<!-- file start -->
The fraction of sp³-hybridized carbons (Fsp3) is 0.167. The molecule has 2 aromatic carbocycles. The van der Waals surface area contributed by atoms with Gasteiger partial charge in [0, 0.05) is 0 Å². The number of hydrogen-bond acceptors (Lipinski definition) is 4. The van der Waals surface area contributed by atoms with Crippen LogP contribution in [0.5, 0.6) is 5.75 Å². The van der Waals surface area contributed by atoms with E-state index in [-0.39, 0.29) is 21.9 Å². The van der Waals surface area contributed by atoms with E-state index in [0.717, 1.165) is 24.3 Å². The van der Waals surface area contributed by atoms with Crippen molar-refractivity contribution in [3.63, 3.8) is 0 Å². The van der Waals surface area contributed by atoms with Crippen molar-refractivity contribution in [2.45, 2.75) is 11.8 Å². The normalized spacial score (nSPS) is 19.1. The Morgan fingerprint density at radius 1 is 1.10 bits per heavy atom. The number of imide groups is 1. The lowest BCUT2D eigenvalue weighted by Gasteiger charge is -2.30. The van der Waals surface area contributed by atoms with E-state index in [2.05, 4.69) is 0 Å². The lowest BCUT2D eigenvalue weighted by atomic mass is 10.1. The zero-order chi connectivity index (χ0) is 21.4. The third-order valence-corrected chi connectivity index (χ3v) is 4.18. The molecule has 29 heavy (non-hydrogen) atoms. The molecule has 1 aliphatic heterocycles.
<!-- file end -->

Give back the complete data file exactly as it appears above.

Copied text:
The fraction of sp³-hybridized carbons (Fsp3) is 0.167. The molecule has 2 aromatic carbocycles. The van der Waals surface area contributed by atoms with Gasteiger partial charge in [0, 0.05) is 0 Å². The number of hydrogen-bond acceptors (Lipinski definition) is 4. The van der Waals surface area contributed by atoms with Crippen LogP contribution in [0.5, 0.6) is 5.75 Å². The van der Waals surface area contributed by atoms with E-state index in [-0.39, 0.29) is 21.9 Å². The van der Waals surface area contributed by atoms with E-state index in [0.717, 1.165) is 24.3 Å². The van der Waals surface area contributed by atoms with Crippen molar-refractivity contribution in [3.63, 3.8) is 0 Å². The van der Waals surface area contributed by atoms with Crippen molar-refractivity contribution in [2.45, 2.75) is 11.8 Å². The normalized spacial score (nSPS) is 19.1. The Morgan fingerprint density at radius 1 is 1.10 bits per heavy atom. The number of imide groups is 1. The lowest BCUT2D eigenvalue weighted by Gasteiger charge is -2.30. The van der Waals surface area contributed by atoms with E-state index in [2.05, 4.69) is 0 Å². The lowest BCUT2D eigenvalue weighted by atomic mass is 10.1. The zero-order chi connectivity index (χ0) is 21.4. The third-order valence-corrected chi connectivity index (χ3v) is 4.18. The molecule has 29 heavy (non-hydrogen) atoms. The molecule has 1 aliphatic heterocycles.